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When necessary to clear secretions, some nurses in my unit suction endotracheal tubes for up to 15 seconds. I say that's too long-suctioning should be limited to 10 seconds. What do the experts say? -L.N., TEX.


As you know, suctioning should be performed only as needed because it can trigger dysrhythmias and other serious problems in critically ill patients. Two respected nursing textbooks endorse suctioning for up to 15 seconds. But you're wise to minimize risks if you can adequately clear secretions in 10 seconds or less. Also follow accepted standards and guidelines for preventing ventilator-associated pneumonia as recommended by the American Association of Critical-Care Nurses and other authorities. For example:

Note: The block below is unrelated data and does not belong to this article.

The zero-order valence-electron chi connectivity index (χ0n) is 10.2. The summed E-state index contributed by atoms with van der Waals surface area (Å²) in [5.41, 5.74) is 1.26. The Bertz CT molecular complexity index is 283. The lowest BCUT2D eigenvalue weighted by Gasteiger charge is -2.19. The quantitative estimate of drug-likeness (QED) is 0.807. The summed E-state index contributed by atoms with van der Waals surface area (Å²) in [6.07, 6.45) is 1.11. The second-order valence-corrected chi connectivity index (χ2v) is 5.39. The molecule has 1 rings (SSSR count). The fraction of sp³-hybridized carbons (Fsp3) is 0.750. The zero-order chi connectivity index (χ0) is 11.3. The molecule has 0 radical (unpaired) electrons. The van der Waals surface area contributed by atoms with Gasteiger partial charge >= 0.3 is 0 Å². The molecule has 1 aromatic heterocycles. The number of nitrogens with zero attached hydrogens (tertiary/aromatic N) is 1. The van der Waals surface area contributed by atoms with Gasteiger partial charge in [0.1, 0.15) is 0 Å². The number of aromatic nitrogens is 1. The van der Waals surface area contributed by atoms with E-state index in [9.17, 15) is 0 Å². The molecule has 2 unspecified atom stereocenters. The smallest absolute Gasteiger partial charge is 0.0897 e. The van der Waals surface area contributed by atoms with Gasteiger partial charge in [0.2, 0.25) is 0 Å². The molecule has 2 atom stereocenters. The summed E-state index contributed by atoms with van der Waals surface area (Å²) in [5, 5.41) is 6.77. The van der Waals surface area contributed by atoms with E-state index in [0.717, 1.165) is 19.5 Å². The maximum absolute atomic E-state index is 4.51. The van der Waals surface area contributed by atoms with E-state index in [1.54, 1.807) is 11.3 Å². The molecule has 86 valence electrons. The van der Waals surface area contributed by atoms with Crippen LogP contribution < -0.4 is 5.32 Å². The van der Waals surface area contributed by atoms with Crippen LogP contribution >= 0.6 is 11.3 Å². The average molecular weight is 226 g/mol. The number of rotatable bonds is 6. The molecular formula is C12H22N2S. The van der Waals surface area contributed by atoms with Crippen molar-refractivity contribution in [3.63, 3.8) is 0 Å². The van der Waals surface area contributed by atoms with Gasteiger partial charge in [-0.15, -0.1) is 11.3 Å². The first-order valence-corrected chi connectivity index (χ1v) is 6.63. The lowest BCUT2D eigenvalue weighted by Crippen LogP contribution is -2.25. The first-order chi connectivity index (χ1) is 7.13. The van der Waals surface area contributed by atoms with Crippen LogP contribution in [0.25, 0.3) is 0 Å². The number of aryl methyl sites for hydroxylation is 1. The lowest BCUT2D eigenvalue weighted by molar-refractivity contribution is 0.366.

* keep the head of the bed elevated to 30[degrees] to 45[degrees] unless contraindicated


* for patients expected to be intubated for more than 48 hours, use an endotracheal tube with a dorsal lumen above the cuff to allow drainage of secretions that accumulate in the subglottic area by continuous suctioning.





AACN Practice Alert: Ventilator-associated Pneumonia, Issued February 2004, revised January 2008, AACN,; Brunner & Suddarth's Textbook of Medical-Surgical Nursing, 11th edition, Lippincott Williams & Wilkens, 2008; Fundamentals of Nursing, 6th edition, Mosby, Inc., 2005.